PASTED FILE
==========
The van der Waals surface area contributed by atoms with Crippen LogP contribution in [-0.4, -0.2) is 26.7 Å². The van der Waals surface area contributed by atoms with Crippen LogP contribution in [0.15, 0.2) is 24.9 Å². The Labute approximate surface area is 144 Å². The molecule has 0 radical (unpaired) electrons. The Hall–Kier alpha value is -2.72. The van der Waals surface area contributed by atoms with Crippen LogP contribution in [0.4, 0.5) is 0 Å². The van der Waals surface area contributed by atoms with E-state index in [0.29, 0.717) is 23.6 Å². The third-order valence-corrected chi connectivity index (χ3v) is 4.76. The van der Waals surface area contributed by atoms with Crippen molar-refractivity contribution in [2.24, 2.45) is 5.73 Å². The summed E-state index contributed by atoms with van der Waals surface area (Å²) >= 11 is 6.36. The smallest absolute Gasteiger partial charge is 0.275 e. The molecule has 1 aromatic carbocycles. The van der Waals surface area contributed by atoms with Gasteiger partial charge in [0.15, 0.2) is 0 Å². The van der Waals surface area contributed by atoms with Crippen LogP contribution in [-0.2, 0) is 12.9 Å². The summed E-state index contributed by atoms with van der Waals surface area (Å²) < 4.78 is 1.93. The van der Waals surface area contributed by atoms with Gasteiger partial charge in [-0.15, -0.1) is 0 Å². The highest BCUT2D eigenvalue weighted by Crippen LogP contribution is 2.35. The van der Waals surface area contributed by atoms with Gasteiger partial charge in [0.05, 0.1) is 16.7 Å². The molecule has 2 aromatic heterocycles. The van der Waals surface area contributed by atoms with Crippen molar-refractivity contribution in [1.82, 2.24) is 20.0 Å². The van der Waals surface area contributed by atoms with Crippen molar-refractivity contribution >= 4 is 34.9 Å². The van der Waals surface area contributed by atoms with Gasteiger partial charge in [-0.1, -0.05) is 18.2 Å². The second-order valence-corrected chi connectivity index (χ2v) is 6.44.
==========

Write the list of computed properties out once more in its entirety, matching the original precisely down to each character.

The van der Waals surface area contributed by atoms with Crippen LogP contribution in [-0.4, -0.2) is 26.7 Å². The van der Waals surface area contributed by atoms with Crippen LogP contribution in [0.15, 0.2) is 24.9 Å². The Labute approximate surface area is 144 Å². The molecule has 0 radical (unpaired) electrons. The Hall–Kier alpha value is -2.72. The van der Waals surface area contributed by atoms with Crippen LogP contribution in [0.4, 0.5) is 0 Å². The van der Waals surface area contributed by atoms with E-state index in [0.29, 0.717) is 23.6 Å². The third-order valence-corrected chi connectivity index (χ3v) is 4.76. The van der Waals surface area contributed by atoms with Crippen molar-refractivity contribution in [2.24, 2.45) is 5.73 Å². The summed E-state index contributed by atoms with van der Waals surface area (Å²) >= 11 is 6.36. The smallest absolute Gasteiger partial charge is 0.275 e. The molecule has 1 aromatic carbocycles. The van der Waals surface area contributed by atoms with Gasteiger partial charge in [0.15, 0.2) is 0 Å². The van der Waals surface area contributed by atoms with Crippen LogP contribution in [-0.2, 0) is 12.9 Å². The summed E-state index contributed by atoms with van der Waals surface area (Å²) < 4.78 is 1.93. The van der Waals surface area contributed by atoms with Gasteiger partial charge in [-0.15, -0.1) is 0 Å². The highest BCUT2D eigenvalue weighted by Crippen LogP contribution is 2.35. The van der Waals surface area contributed by atoms with Gasteiger partial charge in [0.05, 0.1) is 16.7 Å². The molecule has 2 aromatic heterocycles. The van der Waals surface area contributed by atoms with Crippen molar-refractivity contribution in [1.82, 2.24) is 20.0 Å². The van der Waals surface area contributed by atoms with Crippen molar-refractivity contribution >= 4 is 34.9 Å². The van der Waals surface area contributed by atoms with Gasteiger partial charge in [-0.1, -0.05) is 18.2 Å². The second-order valence-corrected chi connectivity index (χ2v) is 6.44.